These are just a few examples of life without democracy. Spooky? We agree, very spooky. As a young person, your future is yours to own. Your voice counts, so make it count.

Labour’s Stance on Democracy

The Labour Party was founded by workers for workers, a fresh face for democracy. The party’s view on democracy is clear.

The Labour party has a number of pages on its website emphasising the importance of democracy and even allows members of the public to submit their thoughts and opinions simply.

Here are some of the main pages the Labour Party has on democracy:

  1. The Labour Party Democracy Review
    Jeremy Corbyn explores the role of social media in today’s democracy, sections to submit your ideas and more: https://labour.org.uk/about/democracy-review-2017/
    YouTube video: https://www.youtube.com/watch?v=awoyM2b5aB8
  2. Manifesto: Extending Democracy
    This manifesto highlights the importance of devolved administrations away from central government. It explains the different plans for England, Wales, Scotland and Northen Island, recognising the different needs of each country, but also each sharing the common goal of greater powers away from Westminster and how that will be achieved under a Labour government:

Young People on Democracy

The world is changing at an incredibly fast pace. It feels like there’s so much going on and it’s often hard to keep up… Brexit, funding the NHS, schools, social housing, homelessness, Boris Johnson’s tea tray…

But some of these issues will affect young people more than anyone.

The vast majority of young people voted to remain in the EU and, even though we are leaving, we certainly left our mark, with the EU referendum having the largest voter population turnout since the 1997 general election[3] , and estimated largest voter turnout between 18-25 year olds since the 1997 general election[4], meaning before Brexit, we hadn’t voted so much for the last 20 years.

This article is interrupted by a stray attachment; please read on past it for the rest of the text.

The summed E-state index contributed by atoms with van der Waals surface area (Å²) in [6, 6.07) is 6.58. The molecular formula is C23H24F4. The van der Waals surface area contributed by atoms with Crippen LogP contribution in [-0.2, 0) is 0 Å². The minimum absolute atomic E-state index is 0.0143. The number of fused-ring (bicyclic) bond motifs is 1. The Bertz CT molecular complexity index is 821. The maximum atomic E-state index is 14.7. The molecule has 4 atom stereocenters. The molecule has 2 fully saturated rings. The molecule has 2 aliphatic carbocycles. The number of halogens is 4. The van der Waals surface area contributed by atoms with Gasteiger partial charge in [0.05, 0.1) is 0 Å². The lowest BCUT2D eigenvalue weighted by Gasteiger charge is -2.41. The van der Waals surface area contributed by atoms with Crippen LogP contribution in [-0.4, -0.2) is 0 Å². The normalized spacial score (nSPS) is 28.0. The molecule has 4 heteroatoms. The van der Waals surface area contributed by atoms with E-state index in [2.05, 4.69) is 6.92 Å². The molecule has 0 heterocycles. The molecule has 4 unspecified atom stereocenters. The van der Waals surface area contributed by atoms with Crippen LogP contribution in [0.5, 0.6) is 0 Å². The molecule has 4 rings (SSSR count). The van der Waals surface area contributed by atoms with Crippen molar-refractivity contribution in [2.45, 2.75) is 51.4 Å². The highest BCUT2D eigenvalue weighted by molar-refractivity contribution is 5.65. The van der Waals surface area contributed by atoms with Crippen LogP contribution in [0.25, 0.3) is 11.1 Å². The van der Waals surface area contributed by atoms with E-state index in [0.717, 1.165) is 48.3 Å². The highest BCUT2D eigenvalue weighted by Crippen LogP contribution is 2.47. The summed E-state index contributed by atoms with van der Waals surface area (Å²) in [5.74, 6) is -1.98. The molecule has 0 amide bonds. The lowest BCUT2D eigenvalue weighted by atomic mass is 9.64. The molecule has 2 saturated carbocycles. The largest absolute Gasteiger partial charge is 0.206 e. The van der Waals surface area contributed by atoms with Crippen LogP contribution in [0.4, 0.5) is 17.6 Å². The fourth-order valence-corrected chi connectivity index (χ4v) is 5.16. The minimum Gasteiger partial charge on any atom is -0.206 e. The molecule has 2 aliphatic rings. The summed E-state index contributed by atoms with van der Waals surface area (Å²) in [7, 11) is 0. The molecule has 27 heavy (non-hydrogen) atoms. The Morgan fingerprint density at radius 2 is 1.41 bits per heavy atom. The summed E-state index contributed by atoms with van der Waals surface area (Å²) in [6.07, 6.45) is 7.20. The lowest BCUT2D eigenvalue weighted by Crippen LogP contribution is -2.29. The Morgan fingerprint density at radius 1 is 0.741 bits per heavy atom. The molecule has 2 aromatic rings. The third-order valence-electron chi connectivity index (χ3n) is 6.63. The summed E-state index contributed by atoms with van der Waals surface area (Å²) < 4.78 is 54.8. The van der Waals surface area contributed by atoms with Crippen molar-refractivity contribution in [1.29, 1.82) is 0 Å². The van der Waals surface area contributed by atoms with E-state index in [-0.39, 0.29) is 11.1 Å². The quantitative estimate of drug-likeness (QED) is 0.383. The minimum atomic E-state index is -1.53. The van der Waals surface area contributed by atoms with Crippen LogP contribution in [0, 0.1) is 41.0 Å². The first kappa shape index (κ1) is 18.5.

That’s pretty impressive. We let the UK and in extension the rest of the world know! We can do that will every British policy that goes through into parliament, not just the EU referendum.

Sounds pretty cool! I think I may vote in the future… How do I do it?

Registering to vote is simple and doesn’t take very long at all. Follow the instructions here from gov.uk and you’ll be well on your way to having your say:

Reading Young Labour: Passion in Reading

Here at Reading Young Labour we’re very passionate about democracy and boy do we love to be heard! We run events like celebrate 70 years with the NHS, canvassing & campaign training, conference visits and so much more, to get ourselves into the nitty gritty of politics and what’s going on.

We love democracy and we use it!

RYL Social Media & Links:

Website: https://readinglabour.org.uk/about/young-labour/

Twitter: https://twitter.com/rdgyounglabour?lang=en-gb

Facebook page: https://www.facebook.com/ReadingYoungLabour/

Snapchat: ryounglabour

Message me or any of the other Reading Young Labour committee if you’d like to get find out more about us or get involved! Don’t worry if you have n0 experience! 😊


[1]: https://en.wikipedia.org/wiki/International_Day_of_Democracy

[2]: http://www.un.org/en/events/democracyday/index.shtm

[3]: http://www.ukpolitical.info/Turnout45.htm

[4]: https://researchbriefings.parliament.uk/ResearchBriefing/Summary/CBP-8060%23fullreport